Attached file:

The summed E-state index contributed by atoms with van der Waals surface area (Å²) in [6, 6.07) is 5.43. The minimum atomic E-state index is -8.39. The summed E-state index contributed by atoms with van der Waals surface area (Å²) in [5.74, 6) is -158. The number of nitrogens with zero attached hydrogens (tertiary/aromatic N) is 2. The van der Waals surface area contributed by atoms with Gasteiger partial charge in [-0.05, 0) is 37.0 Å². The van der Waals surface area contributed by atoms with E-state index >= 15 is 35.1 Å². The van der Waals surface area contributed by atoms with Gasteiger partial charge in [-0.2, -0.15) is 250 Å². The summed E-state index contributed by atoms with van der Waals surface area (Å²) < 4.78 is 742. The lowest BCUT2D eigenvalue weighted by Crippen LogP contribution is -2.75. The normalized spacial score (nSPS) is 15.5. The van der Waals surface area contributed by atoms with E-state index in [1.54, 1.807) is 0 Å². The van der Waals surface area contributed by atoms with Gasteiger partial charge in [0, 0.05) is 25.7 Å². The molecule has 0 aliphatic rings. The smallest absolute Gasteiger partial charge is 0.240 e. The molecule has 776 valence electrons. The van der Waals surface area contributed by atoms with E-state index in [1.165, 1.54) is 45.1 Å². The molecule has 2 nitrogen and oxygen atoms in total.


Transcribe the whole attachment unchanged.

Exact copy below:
The summed E-state index contributed by atoms with van der Waals surface area (Å²) in [6, 6.07) is 5.43. The minimum atomic E-state index is -8.39. The summed E-state index contributed by atoms with van der Waals surface area (Å²) in [5.74, 6) is -158. The number of nitrogens with zero attached hydrogens (tertiary/aromatic N) is 2. The van der Waals surface area contributed by atoms with Gasteiger partial charge in [-0.05, 0) is 37.0 Å². The van der Waals surface area contributed by atoms with E-state index >= 15 is 35.1 Å². The van der Waals surface area contributed by atoms with Gasteiger partial charge in [-0.2, -0.15) is 250 Å². The summed E-state index contributed by atoms with van der Waals surface area (Å²) < 4.78 is 742. The lowest BCUT2D eigenvalue weighted by Crippen LogP contribution is -2.75. The normalized spacial score (nSPS) is 15.5. The van der Waals surface area contributed by atoms with E-state index in [1.54, 1.807) is 0 Å². The van der Waals surface area contributed by atoms with Gasteiger partial charge in [0, 0.05) is 25.7 Å². The molecule has 0 aliphatic rings. The smallest absolute Gasteiger partial charge is 0.240 e. The molecule has 776 valence electrons. The van der Waals surface area contributed by atoms with E-state index in [1.165, 1.54) is 45.1 Å². The molecule has 2 nitrogen and oxygen atoms in total.